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A Walk in Dorset Around the Valley of Stones for the Ramblers Big Pathwatch

Looking NNE across the Valley of the Stones Nature Reserve towards Littlebredy Farm, Dorset

Last week in autumnal sunshine Ian and I walked the footpaths of our adopted square kilometre for the Ramblers Big Pathwatch survey

The aim of the campaign is to build the most comprehensive picture yet of the more than 140,000 miles of public footpaths that criss cross England and Wales so that they can be improved and protected.  Our footpaths are something I’ve come to treasure both for the connection they give to the land and for getting out and keeping fit –  for me they are very much part of the fabric of our landscape. Contributing to the survey is easy, once registered you pick a square (or squares), walk the paths and report your findings either via the app you can download or on the Ramblers’ web site.

We decided on a square which included the Valley of Stones (it’s a valley scattered with sarsen stones of the kind found in megalithic monuments) –  not far away from us in West Dorset, a little to the west of Hardy Monument but not somewhere we had walked before. The landscape in these parts is full of signs of past habitation and activity; locally there are several hill forts, stone circles, burial mounds galore, strip lynchets, small disused pits and quarries, it must have been a busy place at times.

This is the walk we made in and around the Valley of the Stones

 

We approached from the south taking the narrow B3175 road, (I see it’s called Bishop’s Road) from Abbotsbury to Martinstown, having in mind there was a convenient spot to park  where the road swings to the right on Black Down – there is just where the South West Coastal Path crosses the road following the ridge.   A short stretch along the road (less than 150m), then left onto a tarmac track for a similar distance  and turning north we were on the track leading to the buildings marked as Toppart’s Dairy.  We had two public footpaths to survey in our square, this track, actually a bridleway to Littlebredy, touched on the western edge in a couple of places.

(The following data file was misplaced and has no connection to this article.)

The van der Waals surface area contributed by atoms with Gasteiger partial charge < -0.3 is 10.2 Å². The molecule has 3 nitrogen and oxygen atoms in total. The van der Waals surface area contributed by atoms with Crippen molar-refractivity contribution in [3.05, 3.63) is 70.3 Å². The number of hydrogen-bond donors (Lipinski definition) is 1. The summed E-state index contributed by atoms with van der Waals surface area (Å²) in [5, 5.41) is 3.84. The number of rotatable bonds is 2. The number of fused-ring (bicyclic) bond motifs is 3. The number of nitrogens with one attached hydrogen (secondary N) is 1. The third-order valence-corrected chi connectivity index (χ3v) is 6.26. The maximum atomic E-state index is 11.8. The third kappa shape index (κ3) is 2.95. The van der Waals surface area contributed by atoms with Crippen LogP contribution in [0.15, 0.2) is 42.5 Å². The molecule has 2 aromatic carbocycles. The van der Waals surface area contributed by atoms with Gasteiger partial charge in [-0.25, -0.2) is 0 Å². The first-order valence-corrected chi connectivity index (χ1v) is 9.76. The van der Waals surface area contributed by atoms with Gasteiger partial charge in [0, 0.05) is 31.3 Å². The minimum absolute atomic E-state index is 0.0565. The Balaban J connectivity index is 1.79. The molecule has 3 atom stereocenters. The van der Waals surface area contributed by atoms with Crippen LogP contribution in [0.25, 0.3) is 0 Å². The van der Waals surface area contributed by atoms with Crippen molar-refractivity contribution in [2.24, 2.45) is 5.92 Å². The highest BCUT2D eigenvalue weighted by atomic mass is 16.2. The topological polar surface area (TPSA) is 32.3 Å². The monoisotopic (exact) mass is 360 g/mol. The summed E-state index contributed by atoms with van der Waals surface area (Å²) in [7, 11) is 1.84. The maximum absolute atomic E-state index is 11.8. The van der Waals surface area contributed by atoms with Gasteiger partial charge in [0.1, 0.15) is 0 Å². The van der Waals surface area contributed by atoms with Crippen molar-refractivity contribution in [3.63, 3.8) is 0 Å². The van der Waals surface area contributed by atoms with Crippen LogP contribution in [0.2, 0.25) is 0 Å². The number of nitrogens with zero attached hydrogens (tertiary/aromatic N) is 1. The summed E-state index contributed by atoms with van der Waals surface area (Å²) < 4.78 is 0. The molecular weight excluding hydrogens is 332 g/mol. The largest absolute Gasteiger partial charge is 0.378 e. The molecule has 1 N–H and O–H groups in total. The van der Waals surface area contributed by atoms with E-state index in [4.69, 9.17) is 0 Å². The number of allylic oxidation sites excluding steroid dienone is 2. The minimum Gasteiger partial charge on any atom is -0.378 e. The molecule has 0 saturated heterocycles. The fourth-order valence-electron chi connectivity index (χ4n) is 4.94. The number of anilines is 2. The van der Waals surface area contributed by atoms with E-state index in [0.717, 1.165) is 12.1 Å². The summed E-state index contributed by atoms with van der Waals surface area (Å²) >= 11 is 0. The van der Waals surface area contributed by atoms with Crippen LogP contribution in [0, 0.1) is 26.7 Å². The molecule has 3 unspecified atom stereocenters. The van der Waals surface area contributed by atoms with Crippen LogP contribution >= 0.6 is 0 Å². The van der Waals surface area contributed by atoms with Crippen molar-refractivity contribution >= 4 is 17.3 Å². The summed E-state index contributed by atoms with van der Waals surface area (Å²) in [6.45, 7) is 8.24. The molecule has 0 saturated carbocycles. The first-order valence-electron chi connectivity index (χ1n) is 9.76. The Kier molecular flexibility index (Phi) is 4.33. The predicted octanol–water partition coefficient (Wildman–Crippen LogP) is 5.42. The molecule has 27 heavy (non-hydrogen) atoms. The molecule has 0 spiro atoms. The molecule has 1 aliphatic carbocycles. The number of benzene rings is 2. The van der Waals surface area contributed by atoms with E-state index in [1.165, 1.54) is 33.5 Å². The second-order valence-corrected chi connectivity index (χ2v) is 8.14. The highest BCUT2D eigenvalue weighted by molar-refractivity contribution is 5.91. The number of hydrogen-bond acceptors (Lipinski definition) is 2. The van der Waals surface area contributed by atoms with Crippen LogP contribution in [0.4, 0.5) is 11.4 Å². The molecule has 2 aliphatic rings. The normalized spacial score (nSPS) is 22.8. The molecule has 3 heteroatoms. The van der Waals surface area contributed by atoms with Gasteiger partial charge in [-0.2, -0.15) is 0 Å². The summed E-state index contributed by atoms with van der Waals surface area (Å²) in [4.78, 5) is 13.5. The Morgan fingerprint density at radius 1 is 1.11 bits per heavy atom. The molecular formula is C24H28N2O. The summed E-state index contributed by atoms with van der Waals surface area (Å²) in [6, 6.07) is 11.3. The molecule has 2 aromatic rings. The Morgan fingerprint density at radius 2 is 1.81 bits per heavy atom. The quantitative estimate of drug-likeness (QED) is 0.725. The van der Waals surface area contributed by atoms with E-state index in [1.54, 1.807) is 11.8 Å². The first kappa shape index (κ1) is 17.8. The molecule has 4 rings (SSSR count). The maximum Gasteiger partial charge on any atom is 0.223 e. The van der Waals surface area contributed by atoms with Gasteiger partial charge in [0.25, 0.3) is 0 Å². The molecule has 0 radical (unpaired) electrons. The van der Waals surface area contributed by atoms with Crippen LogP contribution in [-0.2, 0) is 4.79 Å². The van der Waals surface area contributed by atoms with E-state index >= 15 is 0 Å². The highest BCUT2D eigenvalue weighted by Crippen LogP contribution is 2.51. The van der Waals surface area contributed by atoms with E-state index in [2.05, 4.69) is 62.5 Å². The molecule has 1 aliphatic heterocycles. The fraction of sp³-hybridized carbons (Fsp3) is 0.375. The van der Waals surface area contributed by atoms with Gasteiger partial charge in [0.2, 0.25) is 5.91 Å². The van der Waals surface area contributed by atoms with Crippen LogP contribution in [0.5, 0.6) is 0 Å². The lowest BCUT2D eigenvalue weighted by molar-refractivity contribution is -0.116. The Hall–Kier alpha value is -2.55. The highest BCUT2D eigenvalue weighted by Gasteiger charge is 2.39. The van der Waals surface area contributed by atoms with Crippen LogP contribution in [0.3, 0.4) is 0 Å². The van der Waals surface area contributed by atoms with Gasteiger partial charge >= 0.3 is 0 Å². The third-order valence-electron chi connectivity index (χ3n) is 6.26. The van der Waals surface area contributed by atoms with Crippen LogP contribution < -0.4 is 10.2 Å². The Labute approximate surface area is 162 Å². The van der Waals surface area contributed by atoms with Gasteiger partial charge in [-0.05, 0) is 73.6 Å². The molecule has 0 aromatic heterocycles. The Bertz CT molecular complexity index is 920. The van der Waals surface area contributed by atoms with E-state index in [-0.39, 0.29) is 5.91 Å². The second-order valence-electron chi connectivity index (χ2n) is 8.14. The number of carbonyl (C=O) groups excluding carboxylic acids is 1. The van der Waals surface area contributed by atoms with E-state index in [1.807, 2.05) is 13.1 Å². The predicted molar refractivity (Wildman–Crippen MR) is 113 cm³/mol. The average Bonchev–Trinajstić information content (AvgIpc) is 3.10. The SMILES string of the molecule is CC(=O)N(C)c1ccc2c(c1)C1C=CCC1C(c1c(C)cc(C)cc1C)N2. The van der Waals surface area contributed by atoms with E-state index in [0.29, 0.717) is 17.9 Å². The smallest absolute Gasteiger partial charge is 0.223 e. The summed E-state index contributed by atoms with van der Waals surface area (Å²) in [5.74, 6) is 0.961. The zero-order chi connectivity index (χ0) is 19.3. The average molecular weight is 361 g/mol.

I hadn’t realized that our square fell within a National Nature Reserve until we saw the Rural England sign board  by a gate in the fence running along on our right (the blue bird symbol on the map should have alerted me). It meant we could actually roam over a good part of it on foot,  but first the public footpaths to survey so onwards around the dairy.

 

Shapes and contours in the land - looking west from Toppart's Dairy, Littlebredy PC, Dorset

To the west these are the sort of patterns and shapes the Dorset downs throw up. They make interesting photographs with the contours and contrast between mown fields and steeper untouched hillsides.

Skirting Farm Wood  in Littlebredy CP, Dorset

Dipping back into the north-west corner of our square as we skirt Farm Wood.  There’s no distinctive path but it’s easy to follow the edge of the fenced wood.

Bridleway gate near Littlebredy, Dorset

We are leaving our square here and heading down the slope towards Littlebredy.  No need to go through the bridleway gate but it was in good working order. Further on a small party of birds, not a kind we recognized, dipped in flight over the down, some returning to perch on the fence posts. From the hastily grabbed photo we think they were meadow or tree-pipits.

Folded downs with soil creep ridges, Littlebredy CP, Dorset

Folded downs, looking south. Distinctive ridges like these in the foreground are a common sight on the West Dorset hillsides, they’re caused by soil slippage and then become handy sheep tracks.